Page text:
dawn lonsinger is currently living among aspen colonies in Salt Lake City, where she is managing editor of Western Humanities Review and is working towards a doctorate in English and Creative Writing at the University of Utah. Her poems have appeared or are forthcoming in American Letters & Commentary, The Massachusetts Review, DIAGRAM, New Orleans Review, Versal, Drunken Boat, LIT, Smartish Pace, and elsewhere; and her chapbook, the linoleum crop, was chosen by Thomas Lux as the recipient of the 2007 Jeanne Duval Editions Chapbook Contest.
There Will Come Soft Ruin after Sarah Teasdale
that we were present in the gone-ing, dawn wiping away the green night vision, the pawn
shops shattered with lust. that we hunkered down in our couches, hit play, skimmed the day’s drown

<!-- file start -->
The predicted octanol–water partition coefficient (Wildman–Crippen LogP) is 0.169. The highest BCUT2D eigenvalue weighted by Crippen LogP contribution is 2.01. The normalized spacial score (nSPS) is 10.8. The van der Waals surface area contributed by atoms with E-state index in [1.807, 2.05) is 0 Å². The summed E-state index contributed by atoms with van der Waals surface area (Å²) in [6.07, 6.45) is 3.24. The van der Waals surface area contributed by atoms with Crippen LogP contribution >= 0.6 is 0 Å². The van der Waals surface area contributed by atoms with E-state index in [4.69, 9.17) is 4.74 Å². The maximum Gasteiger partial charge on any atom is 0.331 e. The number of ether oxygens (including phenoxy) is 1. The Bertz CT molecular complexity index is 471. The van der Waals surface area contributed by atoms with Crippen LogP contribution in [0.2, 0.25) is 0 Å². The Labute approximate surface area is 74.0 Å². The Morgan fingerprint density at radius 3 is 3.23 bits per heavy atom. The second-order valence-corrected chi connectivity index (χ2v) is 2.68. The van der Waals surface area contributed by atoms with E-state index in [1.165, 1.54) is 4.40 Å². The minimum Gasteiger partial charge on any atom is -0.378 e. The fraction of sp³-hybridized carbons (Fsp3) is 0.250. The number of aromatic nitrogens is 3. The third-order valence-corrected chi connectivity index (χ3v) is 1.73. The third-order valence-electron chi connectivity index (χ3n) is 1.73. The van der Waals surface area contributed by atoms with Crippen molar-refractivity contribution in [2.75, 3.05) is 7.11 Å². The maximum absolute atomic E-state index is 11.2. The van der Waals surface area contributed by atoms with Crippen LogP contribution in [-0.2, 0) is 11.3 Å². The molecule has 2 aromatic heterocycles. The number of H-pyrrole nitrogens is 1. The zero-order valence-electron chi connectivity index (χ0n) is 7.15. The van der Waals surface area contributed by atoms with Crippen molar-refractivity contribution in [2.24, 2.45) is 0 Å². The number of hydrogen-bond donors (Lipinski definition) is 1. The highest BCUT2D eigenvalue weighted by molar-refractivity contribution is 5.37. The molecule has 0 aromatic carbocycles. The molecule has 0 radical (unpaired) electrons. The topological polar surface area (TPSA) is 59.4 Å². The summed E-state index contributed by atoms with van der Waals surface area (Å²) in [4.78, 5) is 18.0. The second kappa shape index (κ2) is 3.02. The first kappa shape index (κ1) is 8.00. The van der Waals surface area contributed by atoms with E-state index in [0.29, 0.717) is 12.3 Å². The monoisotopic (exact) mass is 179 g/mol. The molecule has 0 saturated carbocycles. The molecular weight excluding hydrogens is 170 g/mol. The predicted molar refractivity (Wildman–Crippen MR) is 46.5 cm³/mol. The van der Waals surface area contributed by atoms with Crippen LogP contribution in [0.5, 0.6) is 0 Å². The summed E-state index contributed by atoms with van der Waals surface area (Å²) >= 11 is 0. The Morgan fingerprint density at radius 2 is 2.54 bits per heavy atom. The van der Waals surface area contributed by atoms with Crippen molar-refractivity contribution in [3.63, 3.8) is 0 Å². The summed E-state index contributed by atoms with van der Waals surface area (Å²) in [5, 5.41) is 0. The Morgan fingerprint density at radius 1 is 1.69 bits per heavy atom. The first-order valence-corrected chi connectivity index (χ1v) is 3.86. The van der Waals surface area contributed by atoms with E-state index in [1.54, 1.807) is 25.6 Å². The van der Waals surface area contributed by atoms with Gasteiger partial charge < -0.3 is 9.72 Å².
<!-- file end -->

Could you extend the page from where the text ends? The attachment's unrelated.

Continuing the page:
ings. that the hydrangeas silently hemorrhaged truce while we mechanized, were thrilled about the cruise.
that the fences hum and deepen, become zones, the canaries—cage-float—dimming the neon bones
in our 10mm thick tanks & skins—shark, combatant. that the singing is singed, mothers picking off lint,
nerves. that the grounds will come, rise up around us like a gown of inescapable mass, mudslide couture, fuss
of forensics—rigor: we the swallow, tremulous fragment.